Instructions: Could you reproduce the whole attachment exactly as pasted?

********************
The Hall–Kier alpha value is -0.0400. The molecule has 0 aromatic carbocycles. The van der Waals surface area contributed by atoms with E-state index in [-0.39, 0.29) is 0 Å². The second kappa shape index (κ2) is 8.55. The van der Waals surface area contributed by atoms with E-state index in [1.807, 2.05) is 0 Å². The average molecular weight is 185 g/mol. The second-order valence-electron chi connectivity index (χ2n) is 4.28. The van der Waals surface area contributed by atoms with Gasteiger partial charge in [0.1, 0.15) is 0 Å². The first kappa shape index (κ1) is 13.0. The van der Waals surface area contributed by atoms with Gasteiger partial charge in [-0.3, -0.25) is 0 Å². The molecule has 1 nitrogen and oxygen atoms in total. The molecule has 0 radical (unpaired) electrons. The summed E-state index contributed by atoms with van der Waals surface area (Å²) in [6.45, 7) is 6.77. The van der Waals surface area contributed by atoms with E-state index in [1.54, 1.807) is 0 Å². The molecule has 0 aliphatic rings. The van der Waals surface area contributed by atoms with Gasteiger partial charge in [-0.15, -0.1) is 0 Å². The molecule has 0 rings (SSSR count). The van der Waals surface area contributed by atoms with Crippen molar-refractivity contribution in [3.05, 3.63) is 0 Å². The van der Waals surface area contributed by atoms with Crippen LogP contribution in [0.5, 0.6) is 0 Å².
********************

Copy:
The Hall–Kier alpha value is -0.0400. The molecule has 0 aromatic carbocycles. The van der Waals surface area contributed by atoms with E-state index in [-0.39, 0.29) is 0 Å². The second kappa shape index (κ2) is 8.55. The van der Waals surface area contributed by atoms with E-state index in [1.807, 2.05) is 0 Å². The average molecular weight is 185 g/mol. The second-order valence-electron chi connectivity index (χ2n) is 4.28. The van der Waals surface area contributed by atoms with Gasteiger partial charge in [0.1, 0.15) is 0 Å². The first kappa shape index (κ1) is 13.0. The van der Waals surface area contributed by atoms with Gasteiger partial charge in [-0.3, -0.25) is 0 Å². The molecule has 1 nitrogen and oxygen atoms in total. The molecule has 0 radical (unpaired) electrons. The summed E-state index contributed by atoms with van der Waals surface area (Å²) in [6.45, 7) is 6.77. The van der Waals surface area contributed by atoms with E-state index in [1.54, 1.807) is 0 Å². The molecule has 0 aliphatic rings. The van der Waals surface area contributed by atoms with Gasteiger partial charge in [-0.15, -0.1) is 0 Å². The molecule has 0 rings (SSSR count). The van der Waals surface area contributed by atoms with Crippen molar-refractivity contribution in [3.05, 3.63) is 0 Å². The van der Waals surface area contributed by atoms with Crippen LogP contribution in [0.5, 0.6) is 0 Å².